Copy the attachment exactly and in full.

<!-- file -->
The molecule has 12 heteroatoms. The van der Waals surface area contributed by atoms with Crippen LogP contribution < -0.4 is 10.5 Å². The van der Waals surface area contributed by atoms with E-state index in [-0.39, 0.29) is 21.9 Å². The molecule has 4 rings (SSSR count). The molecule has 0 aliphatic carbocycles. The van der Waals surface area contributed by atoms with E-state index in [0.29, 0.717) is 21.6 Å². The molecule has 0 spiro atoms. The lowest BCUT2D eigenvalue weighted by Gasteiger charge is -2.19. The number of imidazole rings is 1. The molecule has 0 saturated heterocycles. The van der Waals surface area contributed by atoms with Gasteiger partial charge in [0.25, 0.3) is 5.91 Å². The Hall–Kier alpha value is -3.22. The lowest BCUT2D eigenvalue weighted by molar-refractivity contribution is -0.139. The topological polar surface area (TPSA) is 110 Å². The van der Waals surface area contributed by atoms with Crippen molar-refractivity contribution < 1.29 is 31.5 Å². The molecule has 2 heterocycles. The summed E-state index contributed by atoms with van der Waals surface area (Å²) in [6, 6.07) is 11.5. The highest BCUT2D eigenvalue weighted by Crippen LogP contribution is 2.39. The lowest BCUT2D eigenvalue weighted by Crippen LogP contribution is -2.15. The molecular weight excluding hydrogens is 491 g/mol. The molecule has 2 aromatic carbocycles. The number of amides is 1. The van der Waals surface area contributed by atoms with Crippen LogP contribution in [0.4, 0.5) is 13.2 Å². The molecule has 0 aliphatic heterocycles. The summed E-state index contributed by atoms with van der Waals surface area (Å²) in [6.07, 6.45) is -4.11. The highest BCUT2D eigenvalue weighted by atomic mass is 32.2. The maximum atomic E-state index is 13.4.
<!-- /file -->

The molecule has 12 heteroatoms. The van der Waals surface area contributed by atoms with Crippen LogP contribution < -0.4 is 10.5 Å². The van der Waals surface area contributed by atoms with E-state index in [-0.39, 0.29) is 21.9 Å². The molecule has 4 rings (SSSR count). The molecule has 0 aliphatic carbocycles. The van der Waals surface area contributed by atoms with E-state index in [0.29, 0.717) is 21.6 Å². The molecule has 0 spiro atoms. The lowest BCUT2D eigenvalue weighted by Gasteiger charge is -2.19. The number of imidazole rings is 1. The molecule has 0 saturated heterocycles. The van der Waals surface area contributed by atoms with Gasteiger partial charge in [0.25, 0.3) is 5.91 Å². The Hall–Kier alpha value is -3.22. The lowest BCUT2D eigenvalue weighted by molar-refractivity contribution is -0.139. The topological polar surface area (TPSA) is 110 Å². The van der Waals surface area contributed by atoms with Crippen molar-refractivity contribution < 1.29 is 31.5 Å². The molecule has 2 heterocycles. The summed E-state index contributed by atoms with van der Waals surface area (Å²) in [6, 6.07) is 11.5. The highest BCUT2D eigenvalue weighted by Crippen LogP contribution is 2.39. The lowest BCUT2D eigenvalue weighted by Crippen LogP contribution is -2.15. The molecular weight excluding hydrogens is 491 g/mol. The molecule has 2 aromatic carbocycles. The number of amides is 1. The van der Waals surface area contributed by atoms with Crippen LogP contribution in [0.4, 0.5) is 13.2 Å². The molecule has 0 aliphatic heterocycles. The summed E-state index contributed by atoms with van der Waals surface area (Å²) in [6.07, 6.45) is -4.11. The highest BCUT2D eigenvalue weighted by atomic mass is 32.2. The maximum atomic E-state index is 13.4.